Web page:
Thematic Cluster Human Rights and Business

The inclusion of human rights in economic activities stands at the centre of the Human Rights and Business Cluster. Public purchases, the foreign economic policy or investments by companies can have an influence on human rights and their implementation. All the same, the regulatory constraints in this field frequently are insufficient and unclear.
Switzerland as member state of numerous human rights treaties has the duty to protect human rights with respect to its own economic activities but it also has to ensure that human rights are not impaired by economic activities of private enterprises. Various instruments and concepts such as the Guiding Principles on Business and Human Rights adopted unanimously by the UN Human Rights Council in 2011 or the United Nations Global Compact are additionally directly addressed to private and public organizations.
In order to make human rights work in an economic environment they have to be put into concrete terms and have to be “translated” for their end users. This is an important activity of the human rights and business cluster and it affects both governmental as well as private actors.
The Human Rights and Business Cluster primarily focuses on the following problems:

  • Substantiation and “translation” of human rights requirements in an economic context
  • Consideration of human rights in activities by the public authorities, for example in public procurement procedures of the Confederation and the cantons as well as in the foreign economic policy.
  • Implementation of the UN Guiding Principles on Business and Human Rights: support of enterprises (incl. SMEs) in the analysis of the effects of the own business activities on the protection of human rights, support in the development of a human rights policy at company level, development of extra-judicial dispute resolution mechanisms for human rights violations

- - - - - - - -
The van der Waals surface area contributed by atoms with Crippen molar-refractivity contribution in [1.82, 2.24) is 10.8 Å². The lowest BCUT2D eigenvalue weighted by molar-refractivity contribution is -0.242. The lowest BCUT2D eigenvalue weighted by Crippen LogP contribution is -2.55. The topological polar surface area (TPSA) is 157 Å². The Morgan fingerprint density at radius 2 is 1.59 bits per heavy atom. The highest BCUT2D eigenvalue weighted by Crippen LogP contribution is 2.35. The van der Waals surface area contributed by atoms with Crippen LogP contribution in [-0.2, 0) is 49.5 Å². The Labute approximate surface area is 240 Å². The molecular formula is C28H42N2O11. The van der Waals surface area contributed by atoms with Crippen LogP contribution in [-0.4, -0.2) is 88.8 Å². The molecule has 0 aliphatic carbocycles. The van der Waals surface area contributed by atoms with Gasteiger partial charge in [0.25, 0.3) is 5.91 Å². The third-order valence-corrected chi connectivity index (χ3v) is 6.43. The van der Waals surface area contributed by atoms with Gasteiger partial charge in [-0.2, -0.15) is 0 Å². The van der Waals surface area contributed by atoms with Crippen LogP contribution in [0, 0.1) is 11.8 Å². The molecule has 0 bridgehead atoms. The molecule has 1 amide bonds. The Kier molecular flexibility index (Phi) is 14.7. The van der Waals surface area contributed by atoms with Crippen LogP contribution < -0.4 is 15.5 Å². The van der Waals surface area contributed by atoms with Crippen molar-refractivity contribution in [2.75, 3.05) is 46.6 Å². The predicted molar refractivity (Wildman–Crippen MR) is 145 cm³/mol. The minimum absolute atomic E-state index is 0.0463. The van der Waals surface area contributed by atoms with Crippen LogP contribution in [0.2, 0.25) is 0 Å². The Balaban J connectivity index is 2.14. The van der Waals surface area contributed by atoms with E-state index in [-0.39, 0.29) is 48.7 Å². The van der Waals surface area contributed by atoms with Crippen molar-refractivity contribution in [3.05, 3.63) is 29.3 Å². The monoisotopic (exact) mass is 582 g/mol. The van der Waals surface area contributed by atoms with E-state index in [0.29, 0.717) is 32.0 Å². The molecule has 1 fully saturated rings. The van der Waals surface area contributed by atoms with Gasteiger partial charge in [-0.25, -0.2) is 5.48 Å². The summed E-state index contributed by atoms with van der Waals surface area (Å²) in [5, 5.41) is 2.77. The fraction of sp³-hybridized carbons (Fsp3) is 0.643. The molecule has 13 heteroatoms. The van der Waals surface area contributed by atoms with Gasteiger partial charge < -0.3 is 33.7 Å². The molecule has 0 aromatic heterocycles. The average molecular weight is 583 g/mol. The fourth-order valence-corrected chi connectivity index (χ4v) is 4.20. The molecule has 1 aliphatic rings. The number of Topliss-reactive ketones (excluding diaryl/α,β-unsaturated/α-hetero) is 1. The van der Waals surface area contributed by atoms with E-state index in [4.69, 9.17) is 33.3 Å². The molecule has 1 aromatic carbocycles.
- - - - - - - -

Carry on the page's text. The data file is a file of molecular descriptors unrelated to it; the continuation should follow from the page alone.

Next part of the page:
Within the SCHR the Human Rights and Business Cluster is treated by the Centre of Human Rights Studies at the University of Zurich (MRZ). It can profit from the multi-sectoral expertise and experience of its members and can rely on an established network of representatives of enterprises, NGOs and authorities. The MRZ is also strongly networked on an international level thanks to its existing cooperation with foreign human rights institutes.


The SCHR documents and evaluates the implementation of human rights norms in Switzerland on a mandatory basis, provides information on standards and best practices, creates studies with relevance in daily practice and which are application oriented and provides further education and counselling. The SCHR services are addressed at federal, cantonal and municipal authorities, private institutions, enterprises and the civil society.